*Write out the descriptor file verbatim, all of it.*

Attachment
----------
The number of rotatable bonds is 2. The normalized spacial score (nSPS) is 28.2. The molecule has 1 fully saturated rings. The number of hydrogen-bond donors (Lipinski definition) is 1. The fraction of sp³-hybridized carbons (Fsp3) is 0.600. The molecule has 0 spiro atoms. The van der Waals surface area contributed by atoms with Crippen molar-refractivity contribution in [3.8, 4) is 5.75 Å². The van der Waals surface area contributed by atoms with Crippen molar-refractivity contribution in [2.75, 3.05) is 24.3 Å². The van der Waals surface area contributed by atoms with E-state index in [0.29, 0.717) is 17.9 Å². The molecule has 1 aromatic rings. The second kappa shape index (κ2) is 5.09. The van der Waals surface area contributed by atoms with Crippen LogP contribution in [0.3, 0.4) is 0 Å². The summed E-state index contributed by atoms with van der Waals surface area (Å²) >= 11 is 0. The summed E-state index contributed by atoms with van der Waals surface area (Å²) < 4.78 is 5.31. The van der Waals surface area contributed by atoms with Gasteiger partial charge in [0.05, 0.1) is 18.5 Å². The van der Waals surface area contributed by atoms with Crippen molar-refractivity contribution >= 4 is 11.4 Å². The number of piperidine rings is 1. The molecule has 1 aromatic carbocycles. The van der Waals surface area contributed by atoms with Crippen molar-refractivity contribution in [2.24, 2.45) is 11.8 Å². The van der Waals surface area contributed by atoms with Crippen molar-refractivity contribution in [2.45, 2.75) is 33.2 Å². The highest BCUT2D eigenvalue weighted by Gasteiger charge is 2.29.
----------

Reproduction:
The number of rotatable bonds is 2. The normalized spacial score (nSPS) is 28.2. The molecule has 1 fully saturated rings. The number of hydrogen-bond donors (Lipinski definition) is 1. The fraction of sp³-hybridized carbons (Fsp3) is 0.600. The molecule has 0 spiro atoms. The van der Waals surface area contributed by atoms with Crippen molar-refractivity contribution in [3.8, 4) is 5.75 Å². The van der Waals surface area contributed by atoms with Crippen molar-refractivity contribution in [2.75, 3.05) is 24.3 Å². The van der Waals surface area contributed by atoms with E-state index in [0.29, 0.717) is 17.9 Å². The molecule has 1 aromatic rings. The second kappa shape index (κ2) is 5.09. The van der Waals surface area contributed by atoms with Crippen LogP contribution in [0.3, 0.4) is 0 Å². The summed E-state index contributed by atoms with van der Waals surface area (Å²) >= 11 is 0. The summed E-state index contributed by atoms with van der Waals surface area (Å²) < 4.78 is 5.31. The van der Waals surface area contributed by atoms with Gasteiger partial charge in [0.05, 0.1) is 18.5 Å². The van der Waals surface area contributed by atoms with Crippen molar-refractivity contribution >= 4 is 11.4 Å². The number of piperidine rings is 1. The molecule has 1 aromatic carbocycles. The van der Waals surface area contributed by atoms with Crippen molar-refractivity contribution in [2.24, 2.45) is 11.8 Å². The van der Waals surface area contributed by atoms with Crippen molar-refractivity contribution in [2.45, 2.75) is 33.2 Å². The highest BCUT2D eigenvalue weighted by Gasteiger charge is 2.29.